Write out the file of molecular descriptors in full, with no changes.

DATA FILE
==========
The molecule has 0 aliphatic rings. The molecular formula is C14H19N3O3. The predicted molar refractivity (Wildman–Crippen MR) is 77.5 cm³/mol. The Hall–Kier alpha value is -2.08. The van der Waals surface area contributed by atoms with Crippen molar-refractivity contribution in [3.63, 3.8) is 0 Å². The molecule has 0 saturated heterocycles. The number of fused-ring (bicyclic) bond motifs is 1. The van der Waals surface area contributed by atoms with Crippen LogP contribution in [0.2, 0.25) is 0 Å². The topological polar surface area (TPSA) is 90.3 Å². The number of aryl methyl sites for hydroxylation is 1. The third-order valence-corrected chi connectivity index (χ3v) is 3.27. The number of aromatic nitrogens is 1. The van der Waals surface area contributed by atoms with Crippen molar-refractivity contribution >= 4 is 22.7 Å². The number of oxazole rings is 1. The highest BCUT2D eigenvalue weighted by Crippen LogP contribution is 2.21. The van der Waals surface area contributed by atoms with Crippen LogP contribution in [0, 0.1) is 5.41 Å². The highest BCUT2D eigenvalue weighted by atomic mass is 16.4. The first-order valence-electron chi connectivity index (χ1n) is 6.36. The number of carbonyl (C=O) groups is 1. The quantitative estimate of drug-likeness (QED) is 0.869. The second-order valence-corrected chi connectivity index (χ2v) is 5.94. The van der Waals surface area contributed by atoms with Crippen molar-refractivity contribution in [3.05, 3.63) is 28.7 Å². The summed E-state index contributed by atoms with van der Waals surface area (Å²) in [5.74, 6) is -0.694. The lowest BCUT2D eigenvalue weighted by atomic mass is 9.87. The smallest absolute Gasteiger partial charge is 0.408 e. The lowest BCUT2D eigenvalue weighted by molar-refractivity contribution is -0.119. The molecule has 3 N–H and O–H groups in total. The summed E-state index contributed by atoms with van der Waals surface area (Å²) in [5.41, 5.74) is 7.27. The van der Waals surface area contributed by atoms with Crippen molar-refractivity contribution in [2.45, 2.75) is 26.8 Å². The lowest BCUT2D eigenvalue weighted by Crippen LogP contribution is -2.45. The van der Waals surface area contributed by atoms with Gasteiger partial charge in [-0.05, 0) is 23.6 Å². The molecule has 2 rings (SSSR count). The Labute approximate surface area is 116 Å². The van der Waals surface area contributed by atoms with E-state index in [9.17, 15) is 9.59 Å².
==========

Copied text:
The molecule has 0 aliphatic rings. The molecular formula is C14H19N3O3. The predicted molar refractivity (Wildman–Crippen MR) is 77.5 cm³/mol. The Hall–Kier alpha value is -2.08. The van der Waals surface area contributed by atoms with Crippen molar-refractivity contribution in [3.63, 3.8) is 0 Å². The molecule has 0 saturated heterocycles. The number of fused-ring (bicyclic) bond motifs is 1. The van der Waals surface area contributed by atoms with Crippen LogP contribution in [0.2, 0.25) is 0 Å². The topological polar surface area (TPSA) is 90.3 Å². The number of aryl methyl sites for hydroxylation is 1. The third-order valence-corrected chi connectivity index (χ3v) is 3.27. The number of aromatic nitrogens is 1. The van der Waals surface area contributed by atoms with Crippen molar-refractivity contribution >= 4 is 22.7 Å². The number of oxazole rings is 1. The highest BCUT2D eigenvalue weighted by Crippen LogP contribution is 2.21. The van der Waals surface area contributed by atoms with Crippen LogP contribution in [0, 0.1) is 5.41 Å². The highest BCUT2D eigenvalue weighted by atomic mass is 16.4. The first-order valence-electron chi connectivity index (χ1n) is 6.36. The number of carbonyl (C=O) groups is 1. The quantitative estimate of drug-likeness (QED) is 0.869. The second-order valence-corrected chi connectivity index (χ2v) is 5.94. The van der Waals surface area contributed by atoms with Crippen molar-refractivity contribution in [3.05, 3.63) is 28.7 Å². The summed E-state index contributed by atoms with van der Waals surface area (Å²) in [5.74, 6) is -0.694. The lowest BCUT2D eigenvalue weighted by atomic mass is 9.87. The smallest absolute Gasteiger partial charge is 0.408 e. The lowest BCUT2D eigenvalue weighted by molar-refractivity contribution is -0.119. The molecule has 3 N–H and O–H groups in total. The summed E-state index contributed by atoms with van der Waals surface area (Å²) in [5.41, 5.74) is 7.27. The van der Waals surface area contributed by atoms with Crippen molar-refractivity contribution in [2.45, 2.75) is 26.8 Å². The lowest BCUT2D eigenvalue weighted by Crippen LogP contribution is -2.45. The van der Waals surface area contributed by atoms with Gasteiger partial charge in [-0.05, 0) is 23.6 Å². The molecule has 2 rings (SSSR count). The Labute approximate surface area is 116 Å². The van der Waals surface area contributed by atoms with E-state index in [9.17, 15) is 9.59 Å².